Poultney notes that the Castle Ten-wheeler handled the GNR's traffic with aplomb, a result attributable to a combination of "...better evaporation in relation to the coal fired [and] to a much more efficient use of steam in the cylinders." He cited the high gas area through the tubes (most of which were unecumbered by superheater flues) and an efficient length-to-tube-diameter ratio. The high evaporation rate coupled with the high mean effective pressure allowed "...the use of short running cutoffs resulting in good cylinder efficiencies which, with a plentiful steam supply ..." made it the equal of the larger Pacific.

Certainly Nigel Gresley was impressed and humbled enough to immediately take his Pacifics in hand for an upgrade; see Locobase 1065.

Swindon continued building new examples as late as 1950 and they continued giving good service until their retirement in the 1960s.


Class County/61xx (Locobase 3108)

See [] (Information by John Daniel, 2000) for details on this class, including all names.See also

In some respects a continuation of 4-6-0 practice that began with the "Courts", these engines, designed by FW Hawksworth, were the last in the line. Unlike other Great Western engines, however, Counties had their cylinders bolted to a main frame that ran clear forward to the buffer beam. For some reason, drivers preferred the earlier Collett-designed Ten-Wheelers and only 30 of these were built. One reason could have been the high "hammer blow" felt by the crews.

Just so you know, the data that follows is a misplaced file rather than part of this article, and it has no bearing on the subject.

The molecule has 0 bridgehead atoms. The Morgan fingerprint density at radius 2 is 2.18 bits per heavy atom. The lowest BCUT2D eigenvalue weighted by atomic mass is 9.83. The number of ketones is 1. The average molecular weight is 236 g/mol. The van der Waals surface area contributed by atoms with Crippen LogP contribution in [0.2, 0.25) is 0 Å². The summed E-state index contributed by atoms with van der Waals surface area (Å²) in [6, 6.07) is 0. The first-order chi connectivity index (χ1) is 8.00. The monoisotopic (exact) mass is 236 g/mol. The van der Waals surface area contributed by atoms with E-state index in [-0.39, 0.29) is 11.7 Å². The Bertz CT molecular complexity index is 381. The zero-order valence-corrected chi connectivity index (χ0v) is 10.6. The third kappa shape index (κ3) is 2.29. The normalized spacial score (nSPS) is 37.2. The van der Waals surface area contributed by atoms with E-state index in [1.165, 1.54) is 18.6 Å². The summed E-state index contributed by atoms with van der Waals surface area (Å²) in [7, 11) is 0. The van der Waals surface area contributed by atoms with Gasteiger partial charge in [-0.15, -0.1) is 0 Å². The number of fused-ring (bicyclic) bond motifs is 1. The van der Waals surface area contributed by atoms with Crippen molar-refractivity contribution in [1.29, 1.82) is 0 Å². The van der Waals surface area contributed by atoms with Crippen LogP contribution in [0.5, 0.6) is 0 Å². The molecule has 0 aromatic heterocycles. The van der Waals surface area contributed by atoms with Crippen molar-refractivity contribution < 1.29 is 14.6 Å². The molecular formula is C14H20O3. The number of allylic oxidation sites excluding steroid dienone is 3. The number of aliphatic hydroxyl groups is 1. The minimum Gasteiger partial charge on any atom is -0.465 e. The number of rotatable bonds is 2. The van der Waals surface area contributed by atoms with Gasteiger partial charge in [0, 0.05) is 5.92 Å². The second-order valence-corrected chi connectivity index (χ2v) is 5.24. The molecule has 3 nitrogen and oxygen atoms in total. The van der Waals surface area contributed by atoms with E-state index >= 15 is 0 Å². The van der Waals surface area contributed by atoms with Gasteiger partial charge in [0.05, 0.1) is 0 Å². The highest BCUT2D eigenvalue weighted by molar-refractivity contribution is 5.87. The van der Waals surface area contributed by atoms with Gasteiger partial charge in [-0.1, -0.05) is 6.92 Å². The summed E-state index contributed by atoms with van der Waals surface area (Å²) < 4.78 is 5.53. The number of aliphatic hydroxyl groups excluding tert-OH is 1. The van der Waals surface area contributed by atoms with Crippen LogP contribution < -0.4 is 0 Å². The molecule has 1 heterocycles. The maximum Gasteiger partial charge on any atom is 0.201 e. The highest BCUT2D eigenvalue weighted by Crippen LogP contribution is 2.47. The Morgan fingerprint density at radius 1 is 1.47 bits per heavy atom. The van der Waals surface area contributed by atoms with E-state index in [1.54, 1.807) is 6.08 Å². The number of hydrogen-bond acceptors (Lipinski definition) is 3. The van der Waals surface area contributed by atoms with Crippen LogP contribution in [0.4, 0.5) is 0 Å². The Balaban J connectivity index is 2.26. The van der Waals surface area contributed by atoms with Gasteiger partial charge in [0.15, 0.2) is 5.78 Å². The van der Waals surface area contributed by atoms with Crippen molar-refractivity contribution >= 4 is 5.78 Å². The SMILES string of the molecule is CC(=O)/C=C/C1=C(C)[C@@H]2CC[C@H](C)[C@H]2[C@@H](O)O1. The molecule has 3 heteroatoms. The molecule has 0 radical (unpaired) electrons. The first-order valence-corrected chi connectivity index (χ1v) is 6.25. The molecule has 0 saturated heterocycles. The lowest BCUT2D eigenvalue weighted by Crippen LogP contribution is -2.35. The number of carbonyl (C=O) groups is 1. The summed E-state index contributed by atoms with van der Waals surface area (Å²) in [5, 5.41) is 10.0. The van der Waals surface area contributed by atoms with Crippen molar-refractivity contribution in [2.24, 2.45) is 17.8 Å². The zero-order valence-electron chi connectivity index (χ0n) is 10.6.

The first was delivered with a double-chimney (stack), the rest were fitted with a single chimney. In 1956, BR reduced boiler pressure to 250 psi. All of these were retrofitted with single chimneys in 1957-1958.

See a full description of a plan to resurrect 1014 County Glamorgan using a 2-8-0 8F frame at [], last accessed 28 October 2011, later succeeded by the "1014 GWR County Project - completing the set" at [], last accessed 13 May 2019.


Class Court/29xx (Locobase 3576)

Data from "The 'Court' 4-6-0 Class Express Engines, Great Western Railway", Railway Engineer, Volume 33, No 7 (July 1912), pp. 221-225. See [] (Information by John Daniel, 2000) for details on this class, including all names. Daniel does not distinguish between the two sub-classes. See also Edward Cecil Poultney, British Express Locomotive Development (London: George Allen and Unwin, 1952), p. 66 and Brian Hollingsworth, The Illustrated Encyclopedia of the World's Steam Passenger Locomotives (London: Salamander Books, 1982), pp. 68-69.

These engines were Saints (Locobase 13312) delivered with a revised full-cone boiler layout that included superheaters as well as cylinders 1/2" larger. The boiler featured Churchward's top-feed system described in the Saints entry. An unusual choice was the continued use of inside Stephenson (Williams-Howe) link motion working the valves through rocker arms.